Photography Cheat Sheet: A Super Easy Guide to Rembrandt Lighting

Rembrandt Lighting is a popular technique for portrait photography.

Chances are that if you’re really into portraiture, that you’ve studied work that includes Rembrandt lighting. This method is popular partially because it’s such a flattering lighting option. It’s known for the signature triangle that you see on the face because of the angle. And like all photography these days, it’s pretty much just about the angles. Luckily for you, it can be done with both natural light and off-camera lighting. We always prefer to control the lighting that we put in the scene. Today, we’ve got our own original cheat sheet for you, along with supplementary info.


“For the absolute most effect, make the zoom head of your flash the widest it can be. If you’re using a softbox of some sort, you’ll want the light modifier to be to the side of the subject and just a bit in front of them a tad. This will help with aiming the light at the right spot.”

How to Create Rembrandt Lighting in a Photo

Rembrandt lighting is all about angles. As annoying as that sounds, it’s true. The big things:

  • Your light has to be to the side of your subject though still in front of them. With the subject facing you, place the light between a 45 degree to 90-degree angle
  • Have your subject turn their face towards you at a 0 and 30-degree angle
  • Fire the light

So let’s say that you’re working with a light source that doesn’t move: that’s fine. Just move yourself or your subject. Windows are an absolutely fantastic option for Rembrandt lighting. Always try to use a lighting source that’s soft and larger than your subject in the frame. So if you’re photographing a full person, make sure the window is larger than the person. If you’re shooting just the face, then the light source only really needs to be a few feet large.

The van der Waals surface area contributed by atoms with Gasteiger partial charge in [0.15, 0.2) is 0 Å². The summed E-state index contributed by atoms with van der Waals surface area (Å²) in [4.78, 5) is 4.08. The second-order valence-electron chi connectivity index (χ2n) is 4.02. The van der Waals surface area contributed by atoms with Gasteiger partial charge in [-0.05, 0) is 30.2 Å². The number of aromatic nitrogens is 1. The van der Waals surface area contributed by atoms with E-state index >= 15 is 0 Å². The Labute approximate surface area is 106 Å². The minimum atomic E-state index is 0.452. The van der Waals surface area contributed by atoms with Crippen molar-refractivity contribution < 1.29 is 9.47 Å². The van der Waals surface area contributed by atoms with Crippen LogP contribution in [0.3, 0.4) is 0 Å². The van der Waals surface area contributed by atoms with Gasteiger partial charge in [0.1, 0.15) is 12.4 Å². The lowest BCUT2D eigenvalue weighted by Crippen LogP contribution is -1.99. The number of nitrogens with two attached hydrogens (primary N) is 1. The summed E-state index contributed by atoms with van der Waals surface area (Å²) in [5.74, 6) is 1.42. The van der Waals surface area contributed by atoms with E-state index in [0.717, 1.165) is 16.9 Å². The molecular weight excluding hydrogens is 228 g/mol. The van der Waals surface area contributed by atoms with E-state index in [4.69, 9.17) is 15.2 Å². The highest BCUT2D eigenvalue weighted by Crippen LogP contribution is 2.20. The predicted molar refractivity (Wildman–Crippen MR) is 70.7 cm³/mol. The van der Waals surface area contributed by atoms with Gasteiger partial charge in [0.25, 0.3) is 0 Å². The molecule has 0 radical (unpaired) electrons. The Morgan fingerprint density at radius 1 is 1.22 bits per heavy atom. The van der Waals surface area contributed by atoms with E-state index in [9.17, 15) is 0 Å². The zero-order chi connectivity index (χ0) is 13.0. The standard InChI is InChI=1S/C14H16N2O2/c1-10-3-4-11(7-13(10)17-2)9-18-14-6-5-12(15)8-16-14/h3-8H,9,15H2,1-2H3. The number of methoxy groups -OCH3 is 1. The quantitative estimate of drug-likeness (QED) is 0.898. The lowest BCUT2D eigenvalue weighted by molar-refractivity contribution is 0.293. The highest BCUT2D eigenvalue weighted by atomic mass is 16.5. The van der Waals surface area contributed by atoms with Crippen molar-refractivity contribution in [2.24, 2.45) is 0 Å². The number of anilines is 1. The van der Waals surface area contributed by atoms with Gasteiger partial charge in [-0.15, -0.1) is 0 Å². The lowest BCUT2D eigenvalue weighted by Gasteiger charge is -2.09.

Time of Day?

To get Rembrandt lighting, a photographer can shoot at pretty much any time of the day. But the best time is whenever your window has the most direct light. To figure out what that is, periodically look at the light in your studio or home. Take notice of how dark the shadows are at a specific time. Then also consider the weather conditions. If you’re shooting on a cloudy day, then the light is always going to be softer than usual. But if the sky is super bright, then the sun will be able to soak through, providing that you have a clear view of it. Of course, it doesn’t always work.

It’s All About Communication

So here’s the thing, your portrait subject will know nothing about the lighting that you’re shooting them with. So ideally, you’ll need to direct them on how to position their face. This method of Rembrandt lighting is specifically about posing the face. Their expression can be anything that you wish. But they just need to be facing the most effective way in this situation. There are lots of ways to do that using hand signals. And to understand it the best, you should really try to get in front of the camera every now and again.

This cheat sheet was made with Visme. Click here if you want more Photography Cheat Sheets.

Chris Gampat

Chris Gampat is the Editor in Chief, Founder, and Publisher of the Phoblographer. He also likes pizza.